Growing up, Yoshiko Fujita did did not always imagine herself working as a scientist or engineer. Today she is a scientist at Idaho National Laboratory, leads the CMI project "Biogeochemical Impacts of Wastes from Critical Materials Recovery," and is on the CMI Leadership Team as Deputy of Crosscutting Research. A recent bio by Idaho National Laboratory described how she graduated from Williams College without, to her physicist father’s amazement, having taken a single college-level physics class.
Thinking she wanted to go into law or a political science field, she went to Washington, D.C., to work for an environmental consulting firm that was helping the Environmental Protection Agency (EPA) write regulations for hazardous waste. It was during her time in DC that Fujita realized she wanted to study environmental engineering. “It seemed sort of novel to me at first,” Fujita explained. “I didn’t know that many engineers. But while I was helping the EPA, I realized there was so much left for me to learn about the work I was doing, and I had a friend going into environmental engineering, which inspired me to pursue that area of study for my masters’ degree.”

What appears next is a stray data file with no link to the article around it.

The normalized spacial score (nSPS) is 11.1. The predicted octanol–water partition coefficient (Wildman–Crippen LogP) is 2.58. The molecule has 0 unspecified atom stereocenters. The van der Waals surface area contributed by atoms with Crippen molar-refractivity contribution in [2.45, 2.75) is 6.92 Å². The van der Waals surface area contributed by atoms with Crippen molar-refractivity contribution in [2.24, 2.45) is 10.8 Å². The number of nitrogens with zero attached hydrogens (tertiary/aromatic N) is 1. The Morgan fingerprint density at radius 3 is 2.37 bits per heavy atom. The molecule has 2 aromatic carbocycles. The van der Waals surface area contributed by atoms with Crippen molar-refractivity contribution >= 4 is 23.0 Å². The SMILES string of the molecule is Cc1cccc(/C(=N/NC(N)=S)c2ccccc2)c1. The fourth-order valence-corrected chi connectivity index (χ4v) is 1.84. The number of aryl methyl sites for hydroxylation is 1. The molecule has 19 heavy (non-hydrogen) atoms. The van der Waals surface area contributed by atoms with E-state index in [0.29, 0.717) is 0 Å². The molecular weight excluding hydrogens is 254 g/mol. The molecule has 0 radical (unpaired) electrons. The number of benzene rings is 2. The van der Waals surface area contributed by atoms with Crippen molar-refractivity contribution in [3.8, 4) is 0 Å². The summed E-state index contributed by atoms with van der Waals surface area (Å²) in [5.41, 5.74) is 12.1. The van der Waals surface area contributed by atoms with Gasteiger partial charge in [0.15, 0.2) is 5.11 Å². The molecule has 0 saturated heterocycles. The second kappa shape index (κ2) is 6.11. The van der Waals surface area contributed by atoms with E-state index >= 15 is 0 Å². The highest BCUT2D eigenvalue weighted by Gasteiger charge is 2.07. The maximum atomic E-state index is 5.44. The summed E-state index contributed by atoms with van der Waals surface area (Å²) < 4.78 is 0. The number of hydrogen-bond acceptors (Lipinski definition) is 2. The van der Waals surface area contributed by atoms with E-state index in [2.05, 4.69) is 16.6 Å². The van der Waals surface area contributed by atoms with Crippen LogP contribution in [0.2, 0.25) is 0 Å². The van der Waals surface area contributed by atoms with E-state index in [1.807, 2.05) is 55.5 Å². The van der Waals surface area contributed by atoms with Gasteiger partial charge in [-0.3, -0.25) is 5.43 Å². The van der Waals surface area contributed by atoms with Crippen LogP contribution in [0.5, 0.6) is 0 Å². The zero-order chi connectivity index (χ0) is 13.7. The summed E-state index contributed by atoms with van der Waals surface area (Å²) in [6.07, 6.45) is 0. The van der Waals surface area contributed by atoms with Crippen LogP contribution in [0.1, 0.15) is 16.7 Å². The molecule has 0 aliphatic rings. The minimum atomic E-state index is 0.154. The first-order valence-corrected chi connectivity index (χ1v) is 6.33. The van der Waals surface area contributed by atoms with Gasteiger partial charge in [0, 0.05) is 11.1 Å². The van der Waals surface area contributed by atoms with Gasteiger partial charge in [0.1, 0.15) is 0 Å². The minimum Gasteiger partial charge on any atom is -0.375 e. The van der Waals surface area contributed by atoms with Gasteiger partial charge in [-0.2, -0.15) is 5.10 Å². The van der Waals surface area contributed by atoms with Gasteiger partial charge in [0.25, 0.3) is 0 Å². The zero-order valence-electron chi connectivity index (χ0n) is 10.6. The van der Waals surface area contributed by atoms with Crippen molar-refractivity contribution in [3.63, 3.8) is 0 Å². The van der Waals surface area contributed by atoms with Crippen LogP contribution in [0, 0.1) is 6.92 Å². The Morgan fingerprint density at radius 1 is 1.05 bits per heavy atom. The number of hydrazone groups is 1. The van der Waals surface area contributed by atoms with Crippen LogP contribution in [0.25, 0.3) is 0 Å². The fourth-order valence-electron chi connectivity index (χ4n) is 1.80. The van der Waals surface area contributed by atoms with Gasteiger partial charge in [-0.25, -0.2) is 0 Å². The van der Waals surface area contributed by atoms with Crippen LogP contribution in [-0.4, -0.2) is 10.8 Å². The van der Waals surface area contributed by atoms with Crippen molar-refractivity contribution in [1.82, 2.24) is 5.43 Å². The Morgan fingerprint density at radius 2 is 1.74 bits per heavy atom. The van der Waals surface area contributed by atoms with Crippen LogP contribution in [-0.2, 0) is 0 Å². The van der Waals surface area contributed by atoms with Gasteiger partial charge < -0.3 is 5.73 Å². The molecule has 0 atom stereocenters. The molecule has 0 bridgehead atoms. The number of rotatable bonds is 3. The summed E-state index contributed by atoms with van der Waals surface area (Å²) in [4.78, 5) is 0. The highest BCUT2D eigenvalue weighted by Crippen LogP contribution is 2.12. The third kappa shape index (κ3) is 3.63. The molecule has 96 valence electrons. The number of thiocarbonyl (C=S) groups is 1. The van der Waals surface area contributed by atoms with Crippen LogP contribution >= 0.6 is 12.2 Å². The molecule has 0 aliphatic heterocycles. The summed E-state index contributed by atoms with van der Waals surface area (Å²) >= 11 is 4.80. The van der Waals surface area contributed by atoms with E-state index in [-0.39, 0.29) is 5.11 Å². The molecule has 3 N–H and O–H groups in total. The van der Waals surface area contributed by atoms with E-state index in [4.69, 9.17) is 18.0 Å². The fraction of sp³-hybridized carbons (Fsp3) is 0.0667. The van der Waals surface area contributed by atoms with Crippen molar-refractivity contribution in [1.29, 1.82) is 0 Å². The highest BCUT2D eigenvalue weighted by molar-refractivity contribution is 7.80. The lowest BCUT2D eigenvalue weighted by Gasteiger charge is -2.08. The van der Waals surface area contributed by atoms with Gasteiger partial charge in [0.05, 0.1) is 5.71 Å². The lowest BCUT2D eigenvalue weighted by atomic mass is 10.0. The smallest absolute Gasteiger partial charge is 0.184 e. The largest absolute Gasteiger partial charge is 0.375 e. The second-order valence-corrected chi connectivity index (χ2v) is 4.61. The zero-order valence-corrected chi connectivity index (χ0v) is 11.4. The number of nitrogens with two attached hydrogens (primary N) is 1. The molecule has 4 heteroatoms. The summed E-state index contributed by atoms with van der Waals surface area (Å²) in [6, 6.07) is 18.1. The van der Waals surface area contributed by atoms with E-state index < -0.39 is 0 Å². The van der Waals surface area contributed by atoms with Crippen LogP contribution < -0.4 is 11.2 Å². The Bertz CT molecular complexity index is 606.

For her work, Fujita was honored in April 2019 with a Laboratory Director Award. She also is an active member of the INL community, including participating in workshops and as a tour guide for the My Amazing Future initiative and serves as a regular mentor to summer interns. In her spare time, Fujita enjoys hiking, skiing, riding her bike, playing outdoors in the mountains, and eating and cooking good food. Athletic as well as academic, she often plays Ultimate Frisbee at Freeman Park with other INL employees; Fujita also enjoys soccer. Read the full story on the Idaho National Laboratory website.
Yoshiko Fujita and Paul Kim presented a CMI Webinar on "Capabilities of Thermodynamic Analysis and Evaluation of Environmental Impacts."